The internet has become ubiquitous with over a billion websites spanning the global reaches of the web. That means nearly every pronounceable short domain name has been taken. Most of the ones that remain are unpronounceable strings of consonants or too long to be memorable. What do you do if you are looking for a short, robust and memorable domain name? Try initialism.
Initialisms are abbreviations consisting of first letters. International Business Machines becomes IBM. Kentucky Fried Chicken becomes KFC. Bayerische Motoren Werke becomes BMW. Every combination of three- and four-letter .com domains is now taken. You might still be able to find a good five-letter .com domain since there are 11,881,376 possible combinations.
If your blog’s name has five or more words, it is an excellent candidate for an initialism. Simply take the first letter of each word and string them together.
You don’t actually need five or more words in your blog’s name to make an initialism out of it. Just look at Internet Movie Database (IMDb). It only has three words, but they used two letters to represent the word database. America Online does the same with AOL. You can get away with this if your name has compound words. Now your Antidisestablishmentarianism Political Society blog can have a nice, short domain name: adeps.com.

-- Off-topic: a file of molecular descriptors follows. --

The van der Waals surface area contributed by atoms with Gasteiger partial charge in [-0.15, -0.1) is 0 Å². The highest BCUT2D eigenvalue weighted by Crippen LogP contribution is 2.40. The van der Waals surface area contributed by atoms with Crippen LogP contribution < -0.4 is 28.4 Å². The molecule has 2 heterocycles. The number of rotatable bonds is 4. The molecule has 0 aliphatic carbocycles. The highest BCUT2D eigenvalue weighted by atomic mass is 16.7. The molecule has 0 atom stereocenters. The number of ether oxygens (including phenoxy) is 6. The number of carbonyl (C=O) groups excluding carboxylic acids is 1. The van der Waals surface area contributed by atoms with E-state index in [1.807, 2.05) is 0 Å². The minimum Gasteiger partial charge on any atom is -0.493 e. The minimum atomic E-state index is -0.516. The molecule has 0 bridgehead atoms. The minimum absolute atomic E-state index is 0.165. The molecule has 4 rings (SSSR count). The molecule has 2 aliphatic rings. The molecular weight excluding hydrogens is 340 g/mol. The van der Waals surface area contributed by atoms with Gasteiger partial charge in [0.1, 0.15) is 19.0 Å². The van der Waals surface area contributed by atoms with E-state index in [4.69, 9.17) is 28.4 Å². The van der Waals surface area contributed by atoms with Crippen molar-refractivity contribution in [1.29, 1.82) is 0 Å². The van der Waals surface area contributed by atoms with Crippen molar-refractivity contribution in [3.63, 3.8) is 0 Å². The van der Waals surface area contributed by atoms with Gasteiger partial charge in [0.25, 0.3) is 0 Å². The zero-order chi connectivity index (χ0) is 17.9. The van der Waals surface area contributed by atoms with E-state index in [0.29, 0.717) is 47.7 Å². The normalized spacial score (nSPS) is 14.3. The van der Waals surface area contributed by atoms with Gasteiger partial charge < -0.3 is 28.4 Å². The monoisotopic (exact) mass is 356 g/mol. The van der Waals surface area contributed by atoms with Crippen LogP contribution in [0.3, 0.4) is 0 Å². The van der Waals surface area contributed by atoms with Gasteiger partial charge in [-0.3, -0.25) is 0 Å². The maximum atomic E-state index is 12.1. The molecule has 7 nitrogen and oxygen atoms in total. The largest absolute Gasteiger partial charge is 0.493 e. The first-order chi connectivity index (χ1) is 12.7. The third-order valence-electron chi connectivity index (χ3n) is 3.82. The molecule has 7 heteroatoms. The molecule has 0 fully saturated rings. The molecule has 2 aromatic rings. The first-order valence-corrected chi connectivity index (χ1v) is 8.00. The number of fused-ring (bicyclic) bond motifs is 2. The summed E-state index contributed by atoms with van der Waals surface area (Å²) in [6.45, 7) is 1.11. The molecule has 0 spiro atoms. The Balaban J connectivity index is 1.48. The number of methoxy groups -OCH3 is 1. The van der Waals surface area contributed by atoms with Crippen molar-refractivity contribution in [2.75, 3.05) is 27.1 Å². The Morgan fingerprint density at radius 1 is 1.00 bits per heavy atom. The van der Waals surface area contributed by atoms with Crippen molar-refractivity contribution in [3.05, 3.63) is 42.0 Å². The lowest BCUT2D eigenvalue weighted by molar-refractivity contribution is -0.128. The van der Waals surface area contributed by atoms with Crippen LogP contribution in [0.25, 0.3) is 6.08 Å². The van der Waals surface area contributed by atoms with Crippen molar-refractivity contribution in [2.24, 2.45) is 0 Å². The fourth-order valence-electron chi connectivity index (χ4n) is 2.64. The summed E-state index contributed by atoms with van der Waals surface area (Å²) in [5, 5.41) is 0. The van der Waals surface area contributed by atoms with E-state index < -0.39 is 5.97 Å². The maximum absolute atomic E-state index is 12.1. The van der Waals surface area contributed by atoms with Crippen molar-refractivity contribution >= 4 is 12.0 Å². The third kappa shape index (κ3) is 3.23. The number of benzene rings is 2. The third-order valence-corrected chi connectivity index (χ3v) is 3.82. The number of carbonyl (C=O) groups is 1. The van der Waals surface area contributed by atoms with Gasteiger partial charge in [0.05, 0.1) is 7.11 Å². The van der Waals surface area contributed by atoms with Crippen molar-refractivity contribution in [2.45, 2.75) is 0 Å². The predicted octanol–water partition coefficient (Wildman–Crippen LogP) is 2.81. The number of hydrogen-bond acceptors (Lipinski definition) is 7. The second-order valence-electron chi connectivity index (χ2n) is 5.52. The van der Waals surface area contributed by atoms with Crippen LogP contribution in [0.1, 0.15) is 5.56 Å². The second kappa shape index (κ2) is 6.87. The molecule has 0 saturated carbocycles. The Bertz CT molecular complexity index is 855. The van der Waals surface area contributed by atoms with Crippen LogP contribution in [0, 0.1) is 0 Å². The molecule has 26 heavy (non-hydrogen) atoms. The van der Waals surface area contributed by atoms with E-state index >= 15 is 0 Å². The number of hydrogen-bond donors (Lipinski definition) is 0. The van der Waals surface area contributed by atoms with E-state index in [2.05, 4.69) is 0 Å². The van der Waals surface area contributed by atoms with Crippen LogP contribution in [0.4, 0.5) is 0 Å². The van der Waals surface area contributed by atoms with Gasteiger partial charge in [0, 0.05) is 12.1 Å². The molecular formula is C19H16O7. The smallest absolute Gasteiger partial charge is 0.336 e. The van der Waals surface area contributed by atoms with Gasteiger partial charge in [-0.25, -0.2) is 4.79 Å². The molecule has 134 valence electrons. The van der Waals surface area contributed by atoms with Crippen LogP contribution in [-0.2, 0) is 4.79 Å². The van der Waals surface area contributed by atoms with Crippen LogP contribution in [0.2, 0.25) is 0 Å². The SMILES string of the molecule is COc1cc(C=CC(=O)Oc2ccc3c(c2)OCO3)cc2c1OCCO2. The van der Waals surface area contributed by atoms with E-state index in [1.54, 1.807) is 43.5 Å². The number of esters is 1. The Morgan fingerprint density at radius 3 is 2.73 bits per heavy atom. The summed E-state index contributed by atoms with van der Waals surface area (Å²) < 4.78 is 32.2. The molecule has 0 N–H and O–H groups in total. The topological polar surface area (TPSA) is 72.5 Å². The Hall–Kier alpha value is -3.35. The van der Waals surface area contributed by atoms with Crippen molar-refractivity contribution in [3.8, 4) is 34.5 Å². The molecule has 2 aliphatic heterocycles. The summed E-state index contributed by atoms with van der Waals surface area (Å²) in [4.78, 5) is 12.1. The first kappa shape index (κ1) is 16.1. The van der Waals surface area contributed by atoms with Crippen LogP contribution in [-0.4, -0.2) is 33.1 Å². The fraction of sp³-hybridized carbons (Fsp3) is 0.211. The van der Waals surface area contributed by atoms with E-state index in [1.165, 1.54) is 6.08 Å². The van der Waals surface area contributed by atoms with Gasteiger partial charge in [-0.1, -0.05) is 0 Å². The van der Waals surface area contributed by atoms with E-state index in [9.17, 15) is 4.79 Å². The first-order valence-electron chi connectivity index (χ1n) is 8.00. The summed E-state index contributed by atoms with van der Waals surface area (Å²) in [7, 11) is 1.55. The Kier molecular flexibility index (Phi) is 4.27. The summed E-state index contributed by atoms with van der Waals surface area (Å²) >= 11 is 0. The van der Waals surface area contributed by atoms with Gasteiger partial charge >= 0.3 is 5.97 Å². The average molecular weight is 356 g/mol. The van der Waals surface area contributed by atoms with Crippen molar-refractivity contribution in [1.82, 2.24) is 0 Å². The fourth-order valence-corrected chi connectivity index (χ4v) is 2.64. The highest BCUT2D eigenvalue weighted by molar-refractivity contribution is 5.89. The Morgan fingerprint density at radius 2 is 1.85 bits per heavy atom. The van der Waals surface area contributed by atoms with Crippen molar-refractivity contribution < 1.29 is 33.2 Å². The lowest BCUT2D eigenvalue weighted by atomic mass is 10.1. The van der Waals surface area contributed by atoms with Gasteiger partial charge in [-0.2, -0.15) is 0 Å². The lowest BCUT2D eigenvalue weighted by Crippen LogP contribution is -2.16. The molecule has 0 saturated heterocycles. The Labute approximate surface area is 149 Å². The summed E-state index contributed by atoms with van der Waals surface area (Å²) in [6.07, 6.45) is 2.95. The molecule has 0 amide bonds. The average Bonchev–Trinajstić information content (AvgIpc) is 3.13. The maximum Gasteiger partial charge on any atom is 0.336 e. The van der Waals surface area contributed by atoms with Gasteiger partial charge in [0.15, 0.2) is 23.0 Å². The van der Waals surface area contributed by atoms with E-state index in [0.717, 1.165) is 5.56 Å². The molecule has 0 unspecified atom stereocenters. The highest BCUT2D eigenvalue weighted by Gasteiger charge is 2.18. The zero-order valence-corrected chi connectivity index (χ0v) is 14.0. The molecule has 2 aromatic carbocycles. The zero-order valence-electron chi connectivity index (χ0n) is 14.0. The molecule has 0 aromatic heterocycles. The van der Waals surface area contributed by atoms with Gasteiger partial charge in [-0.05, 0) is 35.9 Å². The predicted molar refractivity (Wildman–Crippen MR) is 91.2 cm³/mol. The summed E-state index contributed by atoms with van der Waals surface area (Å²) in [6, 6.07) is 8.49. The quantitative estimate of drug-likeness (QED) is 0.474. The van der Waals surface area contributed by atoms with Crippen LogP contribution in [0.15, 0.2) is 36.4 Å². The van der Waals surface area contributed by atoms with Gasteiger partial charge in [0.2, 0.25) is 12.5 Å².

You can also work backward. The military is fond of this technique of naming things. Find an available domain name, then choose words to fit the initialism. For example, I noticed abidg.com is available. How can I use that domain for my dog-grooming blog? Maybe I should call my blog Another Big Idea Dog Grooming?
The advantage of initialisms is that they are short, easy to remember and represent your brand as vigorously as the full name. You need to put in work in marketing the shortened brand name to give it exposure and make it recognizable. It should get to a point where no one even remembers what the initial name was. For instance, it is easy to forget that “laser” means “light amplification by stimulated emission of radiation.”
In the end, what matters most is not so much the name you pick as how well you build it up as a brand that people recognize and love.